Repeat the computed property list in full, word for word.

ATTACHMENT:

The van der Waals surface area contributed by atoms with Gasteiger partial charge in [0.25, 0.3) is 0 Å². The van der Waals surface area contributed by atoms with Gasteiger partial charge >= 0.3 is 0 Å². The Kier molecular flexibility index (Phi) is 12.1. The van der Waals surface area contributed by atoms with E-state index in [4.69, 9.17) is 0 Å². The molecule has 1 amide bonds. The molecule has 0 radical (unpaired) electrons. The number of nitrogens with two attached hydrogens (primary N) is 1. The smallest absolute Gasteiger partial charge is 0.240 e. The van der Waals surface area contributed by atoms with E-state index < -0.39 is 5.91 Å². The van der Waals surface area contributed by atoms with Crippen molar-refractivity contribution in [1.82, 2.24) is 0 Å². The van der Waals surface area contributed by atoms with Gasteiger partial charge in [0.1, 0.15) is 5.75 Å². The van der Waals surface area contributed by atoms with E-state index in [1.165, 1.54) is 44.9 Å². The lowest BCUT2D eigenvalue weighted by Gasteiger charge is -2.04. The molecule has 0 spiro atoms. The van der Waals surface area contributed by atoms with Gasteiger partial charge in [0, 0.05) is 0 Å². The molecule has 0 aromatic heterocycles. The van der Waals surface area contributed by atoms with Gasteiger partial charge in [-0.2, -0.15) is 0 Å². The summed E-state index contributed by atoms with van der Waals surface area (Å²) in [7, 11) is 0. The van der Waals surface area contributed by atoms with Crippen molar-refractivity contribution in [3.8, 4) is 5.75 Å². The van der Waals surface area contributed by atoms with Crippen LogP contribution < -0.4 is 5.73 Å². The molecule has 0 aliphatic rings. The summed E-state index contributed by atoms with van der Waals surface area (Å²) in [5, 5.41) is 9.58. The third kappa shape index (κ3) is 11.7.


The van der Waals surface area contributed by atoms with Gasteiger partial charge in [0.25, 0.3) is 0 Å². The van der Waals surface area contributed by atoms with Gasteiger partial charge >= 0.3 is 0 Å². The Kier molecular flexibility index (Phi) is 12.1. The van der Waals surface area contributed by atoms with E-state index in [4.69, 9.17) is 0 Å². The molecule has 1 amide bonds. The molecule has 0 radical (unpaired) electrons. The number of nitrogens with two attached hydrogens (primary N) is 1. The smallest absolute Gasteiger partial charge is 0.240 e. The van der Waals surface area contributed by atoms with E-state index < -0.39 is 5.91 Å². The van der Waals surface area contributed by atoms with Crippen molar-refractivity contribution in [1.82, 2.24) is 0 Å². The van der Waals surface area contributed by atoms with Gasteiger partial charge in [0.1, 0.15) is 5.75 Å². The van der Waals surface area contributed by atoms with E-state index in [1.165, 1.54) is 44.9 Å². The lowest BCUT2D eigenvalue weighted by Gasteiger charge is -2.04. The molecule has 0 spiro atoms. The van der Waals surface area contributed by atoms with Gasteiger partial charge in [0, 0.05) is 0 Å². The molecule has 0 aromatic heterocycles. The van der Waals surface area contributed by atoms with Gasteiger partial charge in [-0.2, -0.15) is 0 Å². The summed E-state index contributed by atoms with van der Waals surface area (Å²) in [7, 11) is 0. The van der Waals surface area contributed by atoms with Crippen molar-refractivity contribution in [3.8, 4) is 5.75 Å². The van der Waals surface area contributed by atoms with Crippen LogP contribution < -0.4 is 5.73 Å². The molecule has 0 aliphatic rings. The summed E-state index contributed by atoms with van der Waals surface area (Å²) in [5, 5.41) is 9.58. The third kappa shape index (κ3) is 11.7.